3: It was not an open miracle that they recieved because of the prayer, it was pure luck in a situation in which it could happen. They pray EVERY day for such a miracle, and just because this is a day in which they recieved some money (which caused plenty of trouble) does not mean that it was an open miracle.

Pure luck? The guy is praying like a wild man and crescendoed just when the dude picked 35 and landed on his name. Come on! It was presented to us to believe it was an open miracle. The wife even said it herself that it was a miracle. Or maybe it was the husband, I forget.

4: They did speak yiddish in the beginning and not all citizens of places like that speak exclusively yiddish to each other.

I heard lots of Ivrit, and I am not sure which communities you hung around with, but the ones I did only spoke Yiddish.

5: He wasn’t hiding any old felons, they were old, less than reputable friends who turned out to be convicts on the run, and he wasn’t going to turn-in his old friends after he had already given them his hospitality for the holiday and since he found out later (I’m guessing their crimes weren’t especially violent or dangerous). I can’t say I blame him for that.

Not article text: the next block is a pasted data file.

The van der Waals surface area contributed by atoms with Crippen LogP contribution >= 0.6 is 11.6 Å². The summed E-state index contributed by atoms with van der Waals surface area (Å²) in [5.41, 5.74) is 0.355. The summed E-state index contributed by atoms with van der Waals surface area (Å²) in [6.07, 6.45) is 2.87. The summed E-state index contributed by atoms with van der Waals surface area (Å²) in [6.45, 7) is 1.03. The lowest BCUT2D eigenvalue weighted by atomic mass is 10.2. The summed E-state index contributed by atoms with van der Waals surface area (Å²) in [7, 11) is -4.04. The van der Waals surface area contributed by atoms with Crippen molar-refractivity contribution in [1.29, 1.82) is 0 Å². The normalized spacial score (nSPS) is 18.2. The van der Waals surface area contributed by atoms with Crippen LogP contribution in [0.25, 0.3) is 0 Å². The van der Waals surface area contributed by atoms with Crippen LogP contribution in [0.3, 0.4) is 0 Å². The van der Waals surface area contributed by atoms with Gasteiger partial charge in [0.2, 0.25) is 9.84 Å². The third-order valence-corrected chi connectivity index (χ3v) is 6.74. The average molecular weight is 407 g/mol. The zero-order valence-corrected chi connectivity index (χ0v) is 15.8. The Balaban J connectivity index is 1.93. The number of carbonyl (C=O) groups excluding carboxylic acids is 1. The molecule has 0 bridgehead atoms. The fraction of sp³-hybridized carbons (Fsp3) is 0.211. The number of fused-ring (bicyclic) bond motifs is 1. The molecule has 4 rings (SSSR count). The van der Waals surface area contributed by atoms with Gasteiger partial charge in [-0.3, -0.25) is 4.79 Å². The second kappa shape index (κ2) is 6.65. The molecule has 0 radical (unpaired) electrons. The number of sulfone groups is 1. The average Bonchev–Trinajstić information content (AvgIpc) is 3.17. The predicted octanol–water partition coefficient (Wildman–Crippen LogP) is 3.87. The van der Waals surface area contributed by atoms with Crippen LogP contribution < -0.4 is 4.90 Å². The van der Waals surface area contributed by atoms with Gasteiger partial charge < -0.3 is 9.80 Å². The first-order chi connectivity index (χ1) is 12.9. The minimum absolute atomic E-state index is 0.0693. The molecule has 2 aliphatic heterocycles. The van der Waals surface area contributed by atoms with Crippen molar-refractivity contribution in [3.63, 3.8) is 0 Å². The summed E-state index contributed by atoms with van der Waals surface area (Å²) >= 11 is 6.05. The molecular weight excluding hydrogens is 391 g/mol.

I personally think it was a chillul Hashem. I will illustrate my point with the following:

A couple of years ago, a member of the ding dong show who I was close with ran from the law when a warrant was issued for his arrest. He went on the lam for months into hiding. He even wound up on Americas Most Wanted. During his run from the law, he stopped off at one of the cast members homes — someone who was really good friends with him for a very long time. That person loved the guy to death, but did the right thing. Instead of letting him stay, that person kicked the dude out in the street and told them they had 10 minutes to get the f*k away before they call the cops.

That is what Moshe should have done.

6: At the time of the movie the exchange rate was >4.5 Sheks to the $. 1000$~4500 sheks.

Holy cripes! I had no idea. When I was there the rate was 1 dollar = 1.6 shekels, and I thought the gap narrowed to almost 1:1 since then, which is why I was confused by the movie. Boy was I ever wrong!